In their reaction to the Francis Report, ministers made repeated references a perceived lack of compassion amongst nurses: David Cameron floated the idea of linking nurses’ pay progression to the ability to demonstrate compassion and we also had the much-publicised initiative to make prospective nursing students work as Health Care Assistants before commencing their training. And yet the truth is that there has never been any real evidence that modern nurses as a whole lack compassion. Looked at in this way, the government’s obsession with the c-word seems more like a self-serving attempt to stir up public anxiety firstly by focussing on a soft target (nurses are notoriously unpolitical) and secondly (and totally outrageously) by tapping into lubricious societal stereotypes about good girls gone bad in the moral and – by extension – sexual  sense, and in need of a strong man to bring them back into line. The fact that the compassion debate served as a convenient distraction from the other big story – massive, politically-driven NHS re-organisation – was just an added bonus.

But in truth, moves towards ‘packaging’ compassion – ready for the transition to a market economy in health care – were already quietly under way well before the publication of the Francis Report. Government-sanctioned ideas like Intentional Rounding and (less overtly) the 6Cs are arguably intended to act as markers for organisations putting together a business case for running health care provision. In deciding who will be the recipients of health care contracts, Clinical Commissioning Groups will be looking for the existence of compassion-denoting/promoting indicators within each bid. Whether the adoption of Intentional Rounding is really a reliable guide to the presence or absence of compassion is, as anyone who has ever worked with it will know, open to question; but we’re in the realms of marketing men here, not nurses.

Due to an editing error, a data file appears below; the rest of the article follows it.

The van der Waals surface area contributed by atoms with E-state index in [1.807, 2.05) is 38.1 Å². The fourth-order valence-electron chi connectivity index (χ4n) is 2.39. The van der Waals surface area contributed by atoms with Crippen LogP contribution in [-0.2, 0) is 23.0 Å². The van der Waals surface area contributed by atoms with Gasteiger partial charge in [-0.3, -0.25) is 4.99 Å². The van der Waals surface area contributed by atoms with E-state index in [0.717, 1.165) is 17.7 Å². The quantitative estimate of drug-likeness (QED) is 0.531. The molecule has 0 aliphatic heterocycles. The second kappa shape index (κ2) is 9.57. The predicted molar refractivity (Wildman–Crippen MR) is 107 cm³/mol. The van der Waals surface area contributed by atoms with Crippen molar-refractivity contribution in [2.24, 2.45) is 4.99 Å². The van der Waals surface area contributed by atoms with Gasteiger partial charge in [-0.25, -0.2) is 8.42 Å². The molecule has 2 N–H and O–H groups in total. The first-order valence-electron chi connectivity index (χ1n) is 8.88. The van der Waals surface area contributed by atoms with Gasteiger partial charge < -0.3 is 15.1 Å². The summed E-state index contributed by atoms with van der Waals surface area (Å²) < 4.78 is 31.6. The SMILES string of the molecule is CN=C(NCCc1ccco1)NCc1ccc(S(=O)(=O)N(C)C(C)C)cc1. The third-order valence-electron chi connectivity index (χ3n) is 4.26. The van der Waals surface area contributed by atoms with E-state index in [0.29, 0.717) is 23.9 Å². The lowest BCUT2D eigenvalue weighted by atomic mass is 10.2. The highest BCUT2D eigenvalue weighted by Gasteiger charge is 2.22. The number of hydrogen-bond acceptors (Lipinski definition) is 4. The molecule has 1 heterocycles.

The future of compassion in NHS nursing is uncertain. While the media hullabaloo of the past few months may have been politically expedient at the time, the upshot is that real improvements in compassion in the NHS are now expected. But because no one really knows how the public identifies or conceptualises compassion in the public services, this would be a big enough ask at any time; against a background of financial constraints putting NHS staff under ever greater pressure, it looks like a decidedly risky strategy. Not – it should be stressed – because nurses lack compassion, but because demonstrating compassion often takes time. Conversely, the existence of ‘compassion-denoting/promoting indicators’ should not, on its own, be taken as a guarantee of compassionate care.

The alternative, as suggested by Dr Anna Smajdor, is to get compassion out of nursing altogether and focus instead on outcomes, via the medium of ‘measurable outcome improving behaviours’. This idea has a lot to recommend it and is in line with the shift from so-called ‘process’ to ‘outcome’ measures which is currently the focus of much activity in other parts of the health service. However, since the government has invested so much political capital in compassion specifically, dumping it now would involve not only massive climbdown and loss of face – it also risks leaving the many young nurses who have enthusiastically embraced the gospel of compassion with a profound feeling of betrayal.

Personally speaking, I’m just glad that ‘humour’ doesn’t begin with a ‘c’; at least one thing’s got a built-in safeguard against anyone getting their mucky mitts round it…Excuse me? What d’you say again? It’s been re-branded as ‘comedy’? With patented ‘laugh-o-meter’ consoles on every bed? Oh for Pete’s sake! I can’t take any more of this! Somebody get me out of here…PLEASE!